Effect of hydrogen peroxide on titanium surfaces: In situ imaging and step-polarization impedance spectroscopy of commercially pure titanium and titanium, 6-aluminum, 4-vanadium

Jane P. Bearinger, Christine A. Orme, Jeremy L. Gilbert

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42 Scopus citations


To analyze titanium's response to representative surgical wound environments, a study was conducted on commercially pure titanium (CPTi) and titanium, 6-aluminum, 4-vanadium (Ti-6Al-4V) exposed to phosphate-buffered saline (PBS) with 30 mM of hydrogen peroxide (H2O2) added. The study was characterized by simultaneous electrochemical atomic force microscopy (EC AFM) and step-polarization impedance spectroscopy (SPIS). Surfaces were covered with protective oxide domes that indicated topography changes with potential and time of immersion. Less oxide dome coarsening was noted on surfaces treated with PBS containing H2O2 than on surfaces exposed to pure PBS. Electrical data deduced from current transients collected while stepping voltage between 0 V and 1 V indicated that charge transfer in hydrogen peroxide solutions was an order of magnitude larger than it was in pure PBS. Oxide (early) resistances of CPTi samples were higher than were Ti-6Al-4V oxide resistances in both types of solutions, but CPTi oxide resistance was lower in the hydrogen peroxide solution compared to pure PBS. Capacitance data suggest that CPTi oxide films thicken in hydrogen peroxide solution more than they do in pure PBS. Differences in electrical properties between CPTi and Ti-6Al-4V surfaces suggest that CPTi, but not Ti-6Al-4V, has catalytic activity on H2O2 and that the catalytic activity of CPTi oxide affects its ability to grow TiO2. Differences in electrical properties are related to catalytic and oxidative mechanisms that take place directly on the titanium oxide surface and in wound environments. The study provides a foundation and theoretic basis for the porous oxide model on commercially pure titanium exposed to hydrogen peroxide.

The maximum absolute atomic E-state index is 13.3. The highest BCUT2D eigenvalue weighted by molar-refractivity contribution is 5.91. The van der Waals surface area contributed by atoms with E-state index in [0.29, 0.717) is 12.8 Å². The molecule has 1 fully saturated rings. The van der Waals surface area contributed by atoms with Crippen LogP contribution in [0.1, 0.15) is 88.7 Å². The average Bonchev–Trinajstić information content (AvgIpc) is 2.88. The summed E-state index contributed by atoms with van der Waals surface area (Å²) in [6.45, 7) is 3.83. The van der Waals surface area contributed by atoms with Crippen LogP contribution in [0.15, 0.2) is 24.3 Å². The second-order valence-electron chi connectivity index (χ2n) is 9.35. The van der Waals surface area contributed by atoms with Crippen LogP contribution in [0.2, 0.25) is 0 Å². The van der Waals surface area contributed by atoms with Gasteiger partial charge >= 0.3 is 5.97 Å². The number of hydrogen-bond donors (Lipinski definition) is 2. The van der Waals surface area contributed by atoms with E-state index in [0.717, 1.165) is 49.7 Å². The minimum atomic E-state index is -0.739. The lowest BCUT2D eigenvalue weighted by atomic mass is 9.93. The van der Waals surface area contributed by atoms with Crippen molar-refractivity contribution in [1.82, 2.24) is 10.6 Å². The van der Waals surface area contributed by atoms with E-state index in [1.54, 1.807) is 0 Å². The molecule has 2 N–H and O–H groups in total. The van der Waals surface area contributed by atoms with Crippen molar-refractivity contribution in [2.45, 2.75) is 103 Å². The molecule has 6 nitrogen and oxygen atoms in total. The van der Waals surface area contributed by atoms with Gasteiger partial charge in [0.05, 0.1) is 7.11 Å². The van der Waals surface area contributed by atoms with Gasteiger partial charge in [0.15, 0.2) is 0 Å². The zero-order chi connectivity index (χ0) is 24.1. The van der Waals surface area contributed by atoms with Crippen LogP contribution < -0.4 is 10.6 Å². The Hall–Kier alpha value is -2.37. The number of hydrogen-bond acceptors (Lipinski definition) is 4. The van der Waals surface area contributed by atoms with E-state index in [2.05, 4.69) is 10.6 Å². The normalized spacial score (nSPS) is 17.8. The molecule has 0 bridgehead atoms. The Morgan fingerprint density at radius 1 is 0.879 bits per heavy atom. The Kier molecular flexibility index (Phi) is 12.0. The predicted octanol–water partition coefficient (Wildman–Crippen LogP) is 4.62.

Original languageEnglish (US)
Pages (from-to)702-712
Number of pages11
JournalJournal of Biomedical Materials Research - Part A
Issue number3
StatePublished - Dec 1 2003



  • Atomic force microscopy
  • Catalysis
  • Corrosion
  • Electrochemical methods
  • Interfaces
  • Oxidation
  • Surface structure
  • Titanium
  • Titanium oxide

ASJC Scopus subject areas

  • Ceramics and Composites
  • Biomaterials
  • Biomedical Engineering
  • Metals and Alloys

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